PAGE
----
At this uncertain time of the Major League Baseball season, where rumors are as prevalent as a called strike, the only certainties are that the White Sox chances to contend for a postseason berth have long since faded and their hope for .500 seems just as far removed. The Sox enter a seven-game road trip in Cleveland and Detroit with a 40-62 overall record and 18 games out of first place.
General manager Rick Hahn understands significant adjustments need to be made, although Hahn won't talk about the alterations until the Trade Deadline passes. But the question to be answered is the same one that has been put up for discussion 15 or 20 times during the club's 16-38 plummet since it reached .500 on May 26.
With solid pitching in place from Chris Sale to the last man standing in the bullpen, do the White Sox reshape or rebuild? Jake Peavy, Alex Rios, Matt Lindstrom, Alexei Ramirez and even a currently injured reliever Jesse Crain stand as the focus of the rampant trade rumors over the past week to, all of them being veteran players and providing the White Sox payroll relief if moved, although these trades are not about budgetary cuts.
Peavy became the prime target for any team in need of frontline starting pitching after Matt Garza moved from the Cubs to the Rangers, with the Red Sox, Cardinals and A's showing the most interest. The right-hander has proven to be healthy in the past two starts after a stint on the disabled list because of a fractured rib on his left side.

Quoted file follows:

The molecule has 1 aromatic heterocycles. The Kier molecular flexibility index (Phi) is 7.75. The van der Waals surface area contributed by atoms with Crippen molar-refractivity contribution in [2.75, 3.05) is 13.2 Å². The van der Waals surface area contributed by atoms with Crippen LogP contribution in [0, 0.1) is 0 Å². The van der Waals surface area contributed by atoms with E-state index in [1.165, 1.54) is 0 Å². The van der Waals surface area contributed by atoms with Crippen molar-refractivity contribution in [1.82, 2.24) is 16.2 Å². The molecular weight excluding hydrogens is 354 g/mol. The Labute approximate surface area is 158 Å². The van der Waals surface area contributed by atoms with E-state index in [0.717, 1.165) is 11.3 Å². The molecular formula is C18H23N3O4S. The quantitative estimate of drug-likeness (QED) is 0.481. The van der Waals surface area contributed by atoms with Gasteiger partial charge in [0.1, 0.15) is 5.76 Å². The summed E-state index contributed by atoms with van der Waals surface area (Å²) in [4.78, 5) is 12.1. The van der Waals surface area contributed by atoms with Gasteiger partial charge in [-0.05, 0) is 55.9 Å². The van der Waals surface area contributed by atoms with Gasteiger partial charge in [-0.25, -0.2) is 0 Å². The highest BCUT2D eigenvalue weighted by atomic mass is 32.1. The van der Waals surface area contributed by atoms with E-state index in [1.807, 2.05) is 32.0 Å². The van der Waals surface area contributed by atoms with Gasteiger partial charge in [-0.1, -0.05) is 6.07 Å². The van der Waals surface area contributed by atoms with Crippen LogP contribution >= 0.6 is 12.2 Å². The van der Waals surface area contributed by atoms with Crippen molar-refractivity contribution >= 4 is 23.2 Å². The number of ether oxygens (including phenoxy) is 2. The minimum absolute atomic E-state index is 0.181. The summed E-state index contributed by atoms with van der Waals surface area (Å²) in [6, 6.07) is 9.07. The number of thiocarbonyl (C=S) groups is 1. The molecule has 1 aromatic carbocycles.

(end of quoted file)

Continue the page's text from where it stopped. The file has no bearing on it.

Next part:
His value actually would be as high as -- if not higher than -- Garza's because Peavy is under contract at $14.5 million for 2014, with a performance-based $15 million bonus for 2015 and a $4 million buyout from a previous contract. That money owed to Peavy also could be a sticking point in terms of consummating a deal or could reduce the high-end, Major League-ready prospects sought by the White Sox in a particular package.
Tuesday marks Peavy's next scheduled start at Progressive Field. It seems unlikely that the right-hander will be on the White Sox roster at that point, but the only correct assumption at this time of year is that nothing can be assumed.
"You treat it like any other day," Peavy told reporters after Kansas City completed a three-game home sweep and a 3-7 White Sox homestand to start the second half, with the right-hander flying with the team to Cleveland. "You just come in, get your work done, get ready to pitch against Cleveland Tuesday night and go out there at game time and pull for your teammates."
"If you know the business side of it a little bit and if you just know some things on the inside and pay attention to it, people are just really holding on to their young prospects," White Sox captain Paul Konerko told reporters in regard to trade possibilities. "They don't want to make deals where they give those guys up. So it kind of makes sense."
White Sox manager Robin Ventura sounded a similar warning to the one issued by Konerko in regard to possibly fewer trades happening than expected. Ventura pointed out that he was part of teams without much buzz created by rumors and a number of trades took place for that organization, as well as teams flooded with rumors that basically did nothing.
It's almost impossible to handicap who is ahead for a player such as Peavy or Rios, drawing interest from the Rangers and Pirates, because so much can change in the days or even hours and minutes leading up to the Trade Deadline. Hahn also could get creative in working a multiple-team deal to maximize return or minimize cost.
This team needs an infusion of young talent to help turn things around, a turnaround that might not take as long as feared because of its pitching core. It's hard to predict if it will be one trade or three or four in the next few days to start that movement.